When it comes to the relevancy of the data to the average British consumer, AHDB added that it found the study’s inclusion of statistical averages from 119 countries to seem “irrelevant”, given that red meat imports to the UK in 2022 came from fewer than 50 countries.

In July, funding was awarded by Defra to projects that support the development of methane-reducing farming methods.

Meat and food industries actively working to tackle climate change

Industry bodies also highlighted the study’s failure to account for the actions of the food and meat industries in reducing meat’s environmental impact.

PTF’s Rod Addy said: “The research doesn’t adequately account for the range of initiatives the global food industry has engaged in that are increasing efficiency and slashing climate impact, from grazing practices and feedstock changes to precision breeding. The impact of meat production on climate also differs from region to region.

“As WRAP’s Meat in a Net Zero World project and similar work by the National Farmers Union demonstrates, UK livestock farmers are indeed among the most resource efficient in the world, especially when issues like carbon capture in pasture, water use and biodiversity benefits are taken into account. We are also particularly good at turning low value forage from marginal land into high value animal protein.”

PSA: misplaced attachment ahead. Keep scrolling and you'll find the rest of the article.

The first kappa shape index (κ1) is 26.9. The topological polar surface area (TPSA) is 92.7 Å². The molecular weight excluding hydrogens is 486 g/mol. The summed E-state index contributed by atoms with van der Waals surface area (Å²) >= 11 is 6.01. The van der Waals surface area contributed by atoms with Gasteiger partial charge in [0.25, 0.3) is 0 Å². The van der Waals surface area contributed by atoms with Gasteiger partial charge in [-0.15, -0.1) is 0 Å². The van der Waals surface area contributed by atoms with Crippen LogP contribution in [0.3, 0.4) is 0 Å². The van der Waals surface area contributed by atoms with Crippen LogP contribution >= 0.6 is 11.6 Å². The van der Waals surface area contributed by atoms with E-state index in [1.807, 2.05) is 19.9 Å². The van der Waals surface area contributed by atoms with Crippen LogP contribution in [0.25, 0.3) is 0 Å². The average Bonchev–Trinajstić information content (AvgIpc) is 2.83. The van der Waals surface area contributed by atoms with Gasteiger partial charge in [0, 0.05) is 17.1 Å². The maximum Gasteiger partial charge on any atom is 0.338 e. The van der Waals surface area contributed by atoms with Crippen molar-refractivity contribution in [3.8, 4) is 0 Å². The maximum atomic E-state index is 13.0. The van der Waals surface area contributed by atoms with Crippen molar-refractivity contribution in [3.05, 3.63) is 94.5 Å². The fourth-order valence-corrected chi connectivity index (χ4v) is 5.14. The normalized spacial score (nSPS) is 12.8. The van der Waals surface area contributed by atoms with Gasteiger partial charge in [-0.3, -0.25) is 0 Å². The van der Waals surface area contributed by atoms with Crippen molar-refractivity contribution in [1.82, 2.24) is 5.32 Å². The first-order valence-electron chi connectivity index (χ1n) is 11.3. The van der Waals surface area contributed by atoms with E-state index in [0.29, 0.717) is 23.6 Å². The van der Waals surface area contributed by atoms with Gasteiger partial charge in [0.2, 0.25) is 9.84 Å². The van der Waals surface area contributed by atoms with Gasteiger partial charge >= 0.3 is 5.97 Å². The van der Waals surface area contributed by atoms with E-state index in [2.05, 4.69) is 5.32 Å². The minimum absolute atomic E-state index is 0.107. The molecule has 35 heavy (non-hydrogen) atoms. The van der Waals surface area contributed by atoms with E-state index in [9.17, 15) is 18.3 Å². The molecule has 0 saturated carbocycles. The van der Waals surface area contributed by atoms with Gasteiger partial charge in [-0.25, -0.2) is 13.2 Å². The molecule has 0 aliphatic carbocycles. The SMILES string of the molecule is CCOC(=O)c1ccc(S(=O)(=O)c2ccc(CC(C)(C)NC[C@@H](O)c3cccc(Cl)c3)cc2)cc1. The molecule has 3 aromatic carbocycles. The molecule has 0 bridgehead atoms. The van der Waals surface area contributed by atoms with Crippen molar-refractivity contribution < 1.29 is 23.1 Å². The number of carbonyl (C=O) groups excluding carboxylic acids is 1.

AHDB echoed Addy’s sentiments, stating that British meat, which thanks to the UK’s climate and the efficiencies of its farmers, is amongst the most sustainable in the world.

It explained: “Almost all households in GB buy meat regularly with 92% of households buying red meat last month (June 2023) that’s why British farmers are committed in continuing to deliver this quality product while positively contributing to the environment through nature based solutions and climate action.”

Over the last few months alone, the UK and Irish meat industries have unveiled a number of projects looking to reduce livestock production’s impact on the planet. At the start of July, Defra awarded £2.9 million to a project designed to breed low methane sheep, with £2.8 million of additional funding awarded to a livestock project to put towards ruminant efficiency, sustainable farming and on-farm methane monitoring.

Our position has not changed

BMPA said that its position “has not changed”, adding: “We know that all human activity and consumption should eventually be scrutinised and measured so consumers can get an accurate picture of their ‘carbon balance sheet’. But that measure must be accurate and take into account both the negatives and the positives, for example methane emissions vs carbon sequestration in grass-fed production systems like the UK’s.”

Both the BMPA and AHDB have confirmed that they will report back with a full assessment of the study in due course.

Meat Management will keep readers up to date with the latest analysis as and when it is released.

Previous / Next posts...

Submit a Comment

Your email address will not be published. Required fields are marked *